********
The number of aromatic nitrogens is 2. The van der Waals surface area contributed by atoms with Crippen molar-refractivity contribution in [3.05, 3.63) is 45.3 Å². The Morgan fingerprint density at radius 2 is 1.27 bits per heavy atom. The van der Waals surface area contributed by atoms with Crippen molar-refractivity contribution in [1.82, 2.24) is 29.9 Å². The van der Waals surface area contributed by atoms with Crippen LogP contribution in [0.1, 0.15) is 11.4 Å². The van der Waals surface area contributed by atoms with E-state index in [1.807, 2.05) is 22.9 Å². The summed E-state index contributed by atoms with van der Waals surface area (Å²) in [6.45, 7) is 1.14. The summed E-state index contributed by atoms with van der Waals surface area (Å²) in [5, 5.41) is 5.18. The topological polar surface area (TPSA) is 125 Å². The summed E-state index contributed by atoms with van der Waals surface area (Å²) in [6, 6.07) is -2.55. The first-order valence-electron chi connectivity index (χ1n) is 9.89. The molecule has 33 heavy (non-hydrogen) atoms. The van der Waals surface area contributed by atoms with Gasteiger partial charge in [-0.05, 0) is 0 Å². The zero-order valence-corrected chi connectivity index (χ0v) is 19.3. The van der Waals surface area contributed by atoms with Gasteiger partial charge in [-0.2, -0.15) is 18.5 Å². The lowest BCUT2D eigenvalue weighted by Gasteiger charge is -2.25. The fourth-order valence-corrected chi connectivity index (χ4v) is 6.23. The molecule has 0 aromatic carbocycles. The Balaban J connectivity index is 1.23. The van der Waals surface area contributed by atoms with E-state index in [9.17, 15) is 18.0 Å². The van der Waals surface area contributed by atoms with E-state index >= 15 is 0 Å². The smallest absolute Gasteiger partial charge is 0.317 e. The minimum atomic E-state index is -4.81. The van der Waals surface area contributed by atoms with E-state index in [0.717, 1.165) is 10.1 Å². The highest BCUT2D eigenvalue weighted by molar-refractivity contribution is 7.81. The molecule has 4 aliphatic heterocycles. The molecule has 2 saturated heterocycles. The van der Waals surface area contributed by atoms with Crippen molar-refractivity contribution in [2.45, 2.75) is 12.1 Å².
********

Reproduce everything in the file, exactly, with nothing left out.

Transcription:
The number of aromatic nitrogens is 2. The van der Waals surface area contributed by atoms with Crippen molar-refractivity contribution in [3.05, 3.63) is 45.3 Å². The Morgan fingerprint density at radius 2 is 1.27 bits per heavy atom. The van der Waals surface area contributed by atoms with Crippen molar-refractivity contribution in [1.82, 2.24) is 29.9 Å². The van der Waals surface area contributed by atoms with Crippen LogP contribution in [0.1, 0.15) is 11.4 Å². The van der Waals surface area contributed by atoms with E-state index in [1.807, 2.05) is 22.9 Å². The summed E-state index contributed by atoms with van der Waals surface area (Å²) in [6.45, 7) is 1.14. The summed E-state index contributed by atoms with van der Waals surface area (Å²) in [5, 5.41) is 5.18. The topological polar surface area (TPSA) is 125 Å². The summed E-state index contributed by atoms with van der Waals surface area (Å²) in [6, 6.07) is -2.55. The first-order valence-electron chi connectivity index (χ1n) is 9.89. The molecule has 33 heavy (non-hydrogen) atoms. The van der Waals surface area contributed by atoms with Gasteiger partial charge in [-0.05, 0) is 0 Å². The zero-order valence-corrected chi connectivity index (χ0v) is 19.3. The van der Waals surface area contributed by atoms with Gasteiger partial charge in [-0.2, -0.15) is 18.5 Å². The lowest BCUT2D eigenvalue weighted by Gasteiger charge is -2.25. The fourth-order valence-corrected chi connectivity index (χ4v) is 6.23. The molecule has 0 aromatic carbocycles. The Balaban J connectivity index is 1.23. The van der Waals surface area contributed by atoms with E-state index in [9.17, 15) is 18.0 Å². The van der Waals surface area contributed by atoms with E-state index >= 15 is 0 Å². The smallest absolute Gasteiger partial charge is 0.317 e. The minimum atomic E-state index is -4.81. The van der Waals surface area contributed by atoms with E-state index in [0.717, 1.165) is 10.1 Å². The highest BCUT2D eigenvalue weighted by molar-refractivity contribution is 7.81. The molecule has 4 aliphatic heterocycles. The molecule has 2 saturated heterocycles. The van der Waals surface area contributed by atoms with Crippen molar-refractivity contribution in [2.45, 2.75) is 12.1 Å².